U.S. Capitol Police put the Capitol into an hourslong lockdown after pro-Trump rioters forced their way into Congress, forcing lawmakers to shelter in place and halting debate over the ratification of President-elect Joe Biden’s Electoral College win. A woman who was shot during the unrest has died, D.C. police said.
Vice President Mike Pence presided over the U.S. Senate as it reconvened after a violent mob earlier halted the ratification of President-elect Joe Biden’s electoral college victory.
Hundreds of people echoing Mr. Trump’s false claims that Democrats stole the 2020 election had gathered Wednesday ahead of last-ditch effort from his congressional allies to contest the results in Congress. Those demonstrations turned violent, with rioters barging their way past police and into the Capitol, forcing lawmakers to shelter under desks and the evacuation of congressional leaders to nearby Fort McNair, a U.S. law-enforcement official said.
With rioters roaming freely in the Capitol, police closed the doors to the House and Senate chambers, using furniture to barricade the doors in the House. Several police officers drew their weapons, distributing gas masks and instructing lawmakers to put them on and stay on the floor until they could be safely evacuated. A woman who was shot during the unrest in the Capitol has died, D.C. police said.
The scenes, playing out in real time across the nation on cable television, represented a stunning coda to Mr. Trump’s presidency as Congress assembled to certify his opponent’s win. Washington sees frequent political demonstrations and skirmishes. But scenes of rioters confronting police on the Capitol steps, scaling the sides of the iconic building and sitting in lawmakers’ chairs prompted outrage among Washington lawmakers and officials.
Pro-Trump Protesters Breach the Capitol
“There is nothing patriotic about what is occurring on Capitol Hill,” Florida Republican Sen. Marco Rubio tweeted. “This is 3rd world style anti-American anarchy.”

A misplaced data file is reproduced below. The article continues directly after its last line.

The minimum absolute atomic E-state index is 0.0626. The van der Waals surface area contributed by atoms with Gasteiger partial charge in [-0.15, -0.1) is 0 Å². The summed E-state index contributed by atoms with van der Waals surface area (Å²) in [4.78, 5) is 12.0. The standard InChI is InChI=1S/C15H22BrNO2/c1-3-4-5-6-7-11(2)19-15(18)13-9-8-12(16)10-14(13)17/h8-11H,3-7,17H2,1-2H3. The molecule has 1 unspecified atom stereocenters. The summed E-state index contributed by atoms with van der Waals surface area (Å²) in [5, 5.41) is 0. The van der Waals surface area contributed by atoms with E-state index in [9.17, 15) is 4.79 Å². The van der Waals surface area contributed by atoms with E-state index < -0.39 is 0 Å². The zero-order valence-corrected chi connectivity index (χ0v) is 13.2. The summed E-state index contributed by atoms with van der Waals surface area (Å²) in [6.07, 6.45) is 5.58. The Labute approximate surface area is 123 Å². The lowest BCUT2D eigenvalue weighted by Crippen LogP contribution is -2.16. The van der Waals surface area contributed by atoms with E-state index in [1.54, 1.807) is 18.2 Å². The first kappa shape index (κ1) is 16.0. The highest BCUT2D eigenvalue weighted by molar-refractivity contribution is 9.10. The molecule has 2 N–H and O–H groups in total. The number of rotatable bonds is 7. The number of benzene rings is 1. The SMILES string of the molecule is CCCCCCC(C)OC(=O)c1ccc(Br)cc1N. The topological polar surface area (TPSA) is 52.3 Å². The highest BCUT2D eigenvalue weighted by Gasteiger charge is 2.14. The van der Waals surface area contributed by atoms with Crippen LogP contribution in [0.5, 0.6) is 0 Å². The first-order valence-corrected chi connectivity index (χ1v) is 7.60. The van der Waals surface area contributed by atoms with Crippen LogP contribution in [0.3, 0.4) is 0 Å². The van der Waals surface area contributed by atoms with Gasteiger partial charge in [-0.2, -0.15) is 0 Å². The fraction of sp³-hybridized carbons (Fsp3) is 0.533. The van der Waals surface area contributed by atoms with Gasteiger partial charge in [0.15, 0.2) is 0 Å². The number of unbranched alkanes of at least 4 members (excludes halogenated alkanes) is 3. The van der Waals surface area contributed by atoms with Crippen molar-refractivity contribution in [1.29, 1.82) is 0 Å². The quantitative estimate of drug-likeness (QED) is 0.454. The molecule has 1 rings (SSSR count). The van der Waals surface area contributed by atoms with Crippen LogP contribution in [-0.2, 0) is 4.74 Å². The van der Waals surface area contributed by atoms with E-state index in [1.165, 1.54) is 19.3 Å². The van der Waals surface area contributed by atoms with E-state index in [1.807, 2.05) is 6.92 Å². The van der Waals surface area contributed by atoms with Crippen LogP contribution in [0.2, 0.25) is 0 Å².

The descent into anarchy came as Mr. Trump has tried, unsuccessfully, for two months to persuade state officials and courts to reverse his loss to Mr. Biden. The efforts in Congress were on track to fail as well, with Republican Senate leaders joining Democrats in saying they would reject challenges to state electors. Throwing out any states’ results would require a majority in both the Senate and the House.
Speaking on Wednesday morning to supporters before the demonstrators had entered the Capitol complex, Mr. Trump urged them to keep up the fight against the election results and march to the Capitol.
“We have to have peace, so go home. We love you. You’re very special,” Mr. Trump said of the rioters.
Twitter Inc. later removed the tweet, saying it believed the tweet could contribute to, rather than diminish, the risks of further violence and locked Mr. Trump’s Twitter account for 12 hours..
In his own remarks Wednesday afternoon, Mr. Biden called on Mr. Trump to tell the rioters to stand down. “This is not dissent. This is disorder. It’s chaos. Borders on sedition and it must end now.”
Usually the process of counting the electoral votes in Congress two weeks before the inauguration is little more than a perfunctory ceremony, lasting less than half an hour. But coming into the day, scores of Republicans in the House and 13 in the Senate were expected to object to counting at least three states’ tallies: Arizona, Georgia and Pennsylvania.
Mr. Pence opened the joint session, in which states are counted alphabetically. When he got to Arizona, several GOP lawmakers from the House and Senate objected, as expected. Lawmakers then moved to debate the matter in their separate chambers and vote.